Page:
15. Dumbo did speak—eventually.

Dumbo didn’t utter a single word during the 1941 movie, but by the 1980s the little elephant had grown up and found his voice. When the live-action show Dumbo’s Circus debuted on The Disney Channel more than 40 years after the original movie, Dumbo was suddenly pretty chatty.

16. A tune called "Sing a Song of Cheese" was cut from the film.

Timothy Q. Mouse was once slated to sing an ode to his favorite dairy product. It was axed from the final film, presumably because it didn't actually have anything to do with the plot of the movie.

An earlier version of this article appeared in 2015.

Out of Print's Retro Star Wars T-Shirts Pay Homage to an '80s Reading Campaign

Out of Print
Out of Print

If only Luke had known that he could use a book to channel The Force, it might have saved him a whole lot of hassle. Online retailer Out of Print has united two nerdy camps—readers and Star Wars lovers—with its latest collection of retro-inspired T-shirts.

One shirt features Yoda with the text, “Read and The Force is with you.” A Princess Leia tee says, “Read: It’s our only hope,” while one of Darth Vader says, “Read: Use the power of The Force.”

A Star Wars t-shirt
Out of Print

If the graphics look familiar, it’s because they’re from the American Library Association’s Star Wars-themed READ campaign, which first emerged in 1983 with a poster of Yoda holding a book.

“Star Wars is a vehicle to help support and excite young readers,” Todd Lawton, Out of Print’s co-founder, told StarWars.com. “That’s perfectly in line with our mission and we feel that the world’s a better place if people are reading more books. So when you see a character like Yoda or Darth Vader presented in a way that’s supporting this love of reading and the importance of reading, we want to show that and celebrate that as well.”

An Out of Print T-shirt featuring Darth Vader
Out of Print

The shirts are priced at $28 or $30 apiece, depending on whether it’s a classic unisex T-shirt or relaxed fit tee. Kids’ shirts are also available for $20 each.

Out of Print is also selling a Little Golden Books collection of Star Wars hardcovers, including A New Hope, The Empire Strikes Back, Return of the Jedi, and an anthology with seven books in one. For more literary-inspired apparel, totes, accessories, and more, check out the company's website.

New Game of Thrones Theory Predicts That the Night King Won't Be at the Battle of Winterfell

HBO
HBO

Game of Thrones is gearing up for the biggest battle the show has ever seen: At Winterfell, Gendry is forging weapons made of dragonglass, Brienne is training soldiers, and Jon is going through an existential crisis. No one knows who will live or die (or if anyone will live at all).

The White Walkers are very close to Winterfell, but where is their leader? At the end of season 8's second episode, "A Knight of the Seven Kingdoms," we saw the frontline of White Walkers leading the wights toward Winterfell, but the Night King was nowhere to be seen. We know that the Night King is soaring through the air on Viserion somewhere, but what if his plan doesn't include making an appearance at the battle at all?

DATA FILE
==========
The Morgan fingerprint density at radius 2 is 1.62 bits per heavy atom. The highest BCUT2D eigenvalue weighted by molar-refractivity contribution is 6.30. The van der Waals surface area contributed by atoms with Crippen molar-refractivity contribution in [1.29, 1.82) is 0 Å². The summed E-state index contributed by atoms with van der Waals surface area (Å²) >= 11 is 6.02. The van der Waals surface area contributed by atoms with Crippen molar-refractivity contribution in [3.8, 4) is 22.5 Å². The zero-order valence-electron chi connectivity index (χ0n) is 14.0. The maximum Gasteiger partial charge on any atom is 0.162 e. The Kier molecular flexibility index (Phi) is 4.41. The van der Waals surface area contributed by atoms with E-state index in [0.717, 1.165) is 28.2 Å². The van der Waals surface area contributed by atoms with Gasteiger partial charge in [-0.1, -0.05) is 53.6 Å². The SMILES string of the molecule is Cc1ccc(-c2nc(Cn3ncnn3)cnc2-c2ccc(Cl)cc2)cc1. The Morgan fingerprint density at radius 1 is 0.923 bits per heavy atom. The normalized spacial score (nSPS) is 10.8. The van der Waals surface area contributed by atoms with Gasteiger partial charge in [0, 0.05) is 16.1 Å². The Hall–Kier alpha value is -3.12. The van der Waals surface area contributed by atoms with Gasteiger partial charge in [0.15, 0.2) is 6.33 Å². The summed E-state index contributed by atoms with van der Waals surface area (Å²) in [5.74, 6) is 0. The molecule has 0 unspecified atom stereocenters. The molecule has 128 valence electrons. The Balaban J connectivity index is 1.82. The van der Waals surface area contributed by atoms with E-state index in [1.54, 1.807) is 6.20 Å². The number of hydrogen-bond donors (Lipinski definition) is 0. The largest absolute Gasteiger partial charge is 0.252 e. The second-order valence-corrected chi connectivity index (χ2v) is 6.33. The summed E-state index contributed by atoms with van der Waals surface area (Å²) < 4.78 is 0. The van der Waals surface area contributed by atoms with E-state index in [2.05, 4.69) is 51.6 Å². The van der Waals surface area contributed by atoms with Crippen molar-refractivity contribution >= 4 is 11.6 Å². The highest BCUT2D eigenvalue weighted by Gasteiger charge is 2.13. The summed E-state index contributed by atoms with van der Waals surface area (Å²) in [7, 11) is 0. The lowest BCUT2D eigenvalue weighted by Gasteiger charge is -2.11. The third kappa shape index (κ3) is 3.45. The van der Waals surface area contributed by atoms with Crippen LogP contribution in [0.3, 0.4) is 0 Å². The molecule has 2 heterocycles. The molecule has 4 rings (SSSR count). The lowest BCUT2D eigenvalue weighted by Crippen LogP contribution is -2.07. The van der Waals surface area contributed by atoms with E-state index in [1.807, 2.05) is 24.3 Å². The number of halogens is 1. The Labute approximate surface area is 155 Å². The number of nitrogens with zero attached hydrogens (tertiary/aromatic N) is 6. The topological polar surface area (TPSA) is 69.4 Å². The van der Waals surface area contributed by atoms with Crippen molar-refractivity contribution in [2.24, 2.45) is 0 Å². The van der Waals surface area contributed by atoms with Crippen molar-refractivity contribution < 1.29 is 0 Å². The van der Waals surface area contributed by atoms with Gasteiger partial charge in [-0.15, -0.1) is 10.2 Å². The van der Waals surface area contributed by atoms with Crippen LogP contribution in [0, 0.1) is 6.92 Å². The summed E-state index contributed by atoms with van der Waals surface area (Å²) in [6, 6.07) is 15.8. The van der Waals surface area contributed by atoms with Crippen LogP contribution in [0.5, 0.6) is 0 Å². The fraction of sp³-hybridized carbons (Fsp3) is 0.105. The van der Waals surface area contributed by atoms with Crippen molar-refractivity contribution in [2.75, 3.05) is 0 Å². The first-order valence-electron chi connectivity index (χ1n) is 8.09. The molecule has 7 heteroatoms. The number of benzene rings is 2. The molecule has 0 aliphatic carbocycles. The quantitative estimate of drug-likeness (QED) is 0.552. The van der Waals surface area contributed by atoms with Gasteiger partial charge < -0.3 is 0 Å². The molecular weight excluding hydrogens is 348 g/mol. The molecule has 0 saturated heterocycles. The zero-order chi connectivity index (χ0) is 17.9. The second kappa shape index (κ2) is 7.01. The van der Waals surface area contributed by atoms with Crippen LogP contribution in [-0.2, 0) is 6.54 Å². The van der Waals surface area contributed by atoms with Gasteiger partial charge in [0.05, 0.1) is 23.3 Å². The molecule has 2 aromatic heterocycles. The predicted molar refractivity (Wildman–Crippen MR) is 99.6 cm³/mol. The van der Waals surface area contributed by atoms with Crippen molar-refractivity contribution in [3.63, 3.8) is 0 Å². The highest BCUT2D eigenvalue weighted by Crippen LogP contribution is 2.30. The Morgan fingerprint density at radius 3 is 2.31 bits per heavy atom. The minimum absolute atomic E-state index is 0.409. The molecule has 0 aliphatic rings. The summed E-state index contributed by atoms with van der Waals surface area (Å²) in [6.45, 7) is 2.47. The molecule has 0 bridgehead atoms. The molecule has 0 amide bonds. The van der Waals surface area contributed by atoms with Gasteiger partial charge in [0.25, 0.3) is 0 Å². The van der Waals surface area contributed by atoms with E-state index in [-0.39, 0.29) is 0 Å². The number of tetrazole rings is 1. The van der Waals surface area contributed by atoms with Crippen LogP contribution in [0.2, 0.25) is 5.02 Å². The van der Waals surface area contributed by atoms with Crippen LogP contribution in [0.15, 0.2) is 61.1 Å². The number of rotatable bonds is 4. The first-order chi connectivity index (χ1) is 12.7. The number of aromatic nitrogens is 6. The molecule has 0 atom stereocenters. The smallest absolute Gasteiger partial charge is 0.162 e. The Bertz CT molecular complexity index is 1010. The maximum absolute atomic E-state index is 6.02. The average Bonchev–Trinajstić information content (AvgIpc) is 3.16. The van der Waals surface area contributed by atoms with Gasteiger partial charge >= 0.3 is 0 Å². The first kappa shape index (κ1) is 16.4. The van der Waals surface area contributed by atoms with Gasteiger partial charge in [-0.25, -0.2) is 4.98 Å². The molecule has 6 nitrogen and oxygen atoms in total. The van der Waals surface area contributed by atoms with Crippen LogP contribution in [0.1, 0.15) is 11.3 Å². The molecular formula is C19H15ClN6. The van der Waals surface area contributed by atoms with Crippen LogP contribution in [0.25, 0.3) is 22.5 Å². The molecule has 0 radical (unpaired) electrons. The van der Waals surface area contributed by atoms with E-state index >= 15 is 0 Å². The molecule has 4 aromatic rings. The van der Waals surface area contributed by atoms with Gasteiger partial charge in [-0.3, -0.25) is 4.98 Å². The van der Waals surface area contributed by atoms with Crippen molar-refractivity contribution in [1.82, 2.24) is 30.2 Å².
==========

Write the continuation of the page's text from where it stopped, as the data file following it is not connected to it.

As Mashable reported, fans on Reddit have already started predicting that the Night King won't show up for the fight. They believe that he will use the battle as a distraction and that, while his army is attacking Winterfell, he'll fly to King's Landing instead.

The basic argument here is that the Night King is not stupid. He knows that it would be easy for Daenerys's two remaining dragons to fly up to the recently resurrected Viserion and breathe fire on him to kill him. So why not attack another, unguarded target?

"If you have a super weapon that you can't use against a particular target, then you find a different target," one Redditor explained.

So while everyone is expecting him to show up at Winterfell, the Night King could instead be flying to King's Landing in order to kill everyone there and create yet another army of the dead in the south—an army that whoever survives the battle in the north will ultimately have to conquer.

There are a couple of scenes in previous seasons that add some credence to this theory: In season 4, Bran had a series of visions which all came true—except the one where he sees a destroyed throne room and the shadow of a dragon pass over. This could have been the Night King on Viserion, instead of Daenerys and her dragons (as was previously believed). In season 2, Daenerys also had a vision where the throne room was destroyed and covered in snow.

While it does seem like a reasonable theory, we won't know for sure until next week, when audiences will finally witness what is being touted as the biggest battle in Game of Throneshistory.

[h/t Mashable]